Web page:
Wisconsin rules permit inmates who meet extraordinary health conditions or geriatric petitions to request a modification of their bifurcated sentence upon review by a committee and hearing. Illinois does not have a similar rule.
Iowa has a statute that provides that the department of corrections may develop and utilize an inmate classification system. ICA s. 904.202 provides that the department may utilize a classification system to aid in the rehabilitation of the inmates and requires that the trial judge, prosecuting attorney, and presentence investigators furnish the department’s director with any previously authorized presentence investigation report and a full statement of facts and circumstances attending the commission of the offense so far as known or believed by them. Wisconsin also requires a review of similar information in determining inmate classifications.
Iowa does not have a comparable administrative code concerning classification, sentence computations, or release provisions.
The Iowa department of corrections has issued policies and procedures which addresses offender classifications (Policy Number IS-CL-02 (eff. 8/2014)), classification rehearings (Policy Number IS-CL03 F-6 (eff. 10/2014)), program placement (Policy Number IS-CL-03 (eff. 2/2015)), and inter-institutional transfers (Policy Number IS-CL-08 (eff. 10/2014))
Michigan rules requires that the department of corrections determine an inmate’s classification to determine the level of confinement necessary for public safety and the safety and security of the facility. (Mich. Admin. Code R. 791.4401). The rules require that classification determinations be made based on safety and security concerns, including prevention of escape, maintenance of control and order, and medical and mental health care needs of the inmate. The rules provide that classification assignments will determine the placement of the inmate. This is similar to Wisconsin rules.
Michigan rules require that inmate classification be determined by a committee at each institution. (Mich. R. 791.4401(3)). Wisconsin rules require that inmate classification is determined by a hearing.
Michigan rules permit an inmate who objects to a reclassification decision to file a grievance. (Mich R. 791.4401(4)). Similarly, Wisconsin rules permit inmates to request administrative review of classification decisions.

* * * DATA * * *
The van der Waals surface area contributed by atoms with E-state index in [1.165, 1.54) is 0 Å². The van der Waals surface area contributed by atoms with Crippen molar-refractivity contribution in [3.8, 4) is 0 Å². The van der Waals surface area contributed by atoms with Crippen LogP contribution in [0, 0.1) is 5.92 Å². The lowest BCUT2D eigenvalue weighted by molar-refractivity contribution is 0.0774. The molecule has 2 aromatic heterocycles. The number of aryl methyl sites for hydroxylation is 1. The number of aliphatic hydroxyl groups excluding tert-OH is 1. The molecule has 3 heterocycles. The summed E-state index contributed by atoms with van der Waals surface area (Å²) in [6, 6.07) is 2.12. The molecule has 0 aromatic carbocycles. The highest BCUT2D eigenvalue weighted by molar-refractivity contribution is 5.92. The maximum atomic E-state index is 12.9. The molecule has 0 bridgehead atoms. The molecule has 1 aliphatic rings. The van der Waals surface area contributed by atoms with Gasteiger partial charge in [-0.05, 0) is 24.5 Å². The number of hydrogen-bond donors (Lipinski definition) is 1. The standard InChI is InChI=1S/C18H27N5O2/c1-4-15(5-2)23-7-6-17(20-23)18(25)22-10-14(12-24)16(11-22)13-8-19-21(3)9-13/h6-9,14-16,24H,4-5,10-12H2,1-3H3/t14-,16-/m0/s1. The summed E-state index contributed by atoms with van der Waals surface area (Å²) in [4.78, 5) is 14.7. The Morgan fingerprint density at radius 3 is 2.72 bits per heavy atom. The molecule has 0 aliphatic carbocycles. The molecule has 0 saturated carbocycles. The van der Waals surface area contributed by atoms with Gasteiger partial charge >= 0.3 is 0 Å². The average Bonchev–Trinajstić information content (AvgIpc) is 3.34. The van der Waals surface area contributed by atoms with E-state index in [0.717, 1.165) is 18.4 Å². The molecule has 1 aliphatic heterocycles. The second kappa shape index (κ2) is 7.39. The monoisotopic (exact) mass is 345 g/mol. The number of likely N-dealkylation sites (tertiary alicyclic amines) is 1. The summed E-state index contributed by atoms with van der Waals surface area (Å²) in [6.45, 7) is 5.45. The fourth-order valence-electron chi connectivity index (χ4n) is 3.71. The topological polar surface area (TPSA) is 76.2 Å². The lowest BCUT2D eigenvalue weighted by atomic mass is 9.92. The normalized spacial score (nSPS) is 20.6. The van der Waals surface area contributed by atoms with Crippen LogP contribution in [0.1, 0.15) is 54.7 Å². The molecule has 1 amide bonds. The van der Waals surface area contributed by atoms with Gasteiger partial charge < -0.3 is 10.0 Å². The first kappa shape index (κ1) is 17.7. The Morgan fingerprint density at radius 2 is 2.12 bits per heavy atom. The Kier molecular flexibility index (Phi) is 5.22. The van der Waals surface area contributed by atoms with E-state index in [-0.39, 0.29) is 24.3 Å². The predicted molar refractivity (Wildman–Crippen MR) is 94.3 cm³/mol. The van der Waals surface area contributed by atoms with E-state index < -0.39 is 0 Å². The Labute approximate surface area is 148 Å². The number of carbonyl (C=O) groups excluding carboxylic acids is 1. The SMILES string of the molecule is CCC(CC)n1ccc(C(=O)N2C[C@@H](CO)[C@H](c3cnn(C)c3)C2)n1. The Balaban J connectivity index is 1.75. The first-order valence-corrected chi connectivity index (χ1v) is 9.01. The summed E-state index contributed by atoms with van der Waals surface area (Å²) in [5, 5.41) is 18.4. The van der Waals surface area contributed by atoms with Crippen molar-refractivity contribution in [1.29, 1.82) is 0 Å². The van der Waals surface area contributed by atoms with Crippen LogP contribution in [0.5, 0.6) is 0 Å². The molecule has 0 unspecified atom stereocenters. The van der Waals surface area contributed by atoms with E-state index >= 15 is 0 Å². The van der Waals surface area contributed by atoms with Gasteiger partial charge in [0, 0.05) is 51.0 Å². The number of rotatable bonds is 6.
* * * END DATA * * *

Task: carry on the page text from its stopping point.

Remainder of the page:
Michigan rules permit designation of an inmate to community status after serving a minimum sentence imposed by the court. Prison officials determine community status by reviewing the inmate’s classification level, sentence, assaultive risk, health care needs, pending charges, or other special designation by the department. (Mich. R. 791.4410(1) & (2)). Wisconsin does not have a similar rule.
Minnesota statues permit recordkeeping for inmate participation in substance abuse treatments. (MSA s. 241.416).
Minnesota rules create procedures for determining an inmate’s sentence and release. (MN ADC 2940.1500). Inmates with indeterminate sentences may request a release date adjustment. Minnesota rules create a program review team tasked with reviewing requests and making recommendations to an executive officer of hearings for an inmate’s release. (MN ADC 2940.1500).
Minnesota rules create a procedure to calculate an inmate’s loss of good time or extension of imprisonment for disciplinary infractions. (MN ADC 2940.1600). The procedures are based upon an inmate’s sentence structure and projected release date. Wisconsin similarly has rules in place to determine sentencing guidelines based upon sentence structure and adjustments based upon extensions for misconduct.
H. Summary of the factual data and analytical methodologies that DOC used in support of its determination of the rule’s fiscal effect on small businesses under s. 227.114, Stats: The department of corrections has determined that the rule will not have a significant economic impact on a substantial number of small businesses since the rule does not regulate small businesses as that term is defined in s. 227.114, Stats.
I. Analysis and supporting documents that the department of corrections used in support of the department's determination of the proposed rule’s effect on small businesses or that was used when the department of corrections prepared an economic impact report: Not applicable.
J. A copy of any comments and opinion prepared by the Baord of Veterans Affairs under s. 45.03 (2m), Stats., for rules proposed by the Department of Veterans Affairs: Not Applicable.
K. Effect on small businesses: Not applicable.
L. Agency contact person:
Mark Heise, Director
Bureau of Offender Classification and Movement
Department of Corrections
PO Box 7925
Madison, WI 53707-7925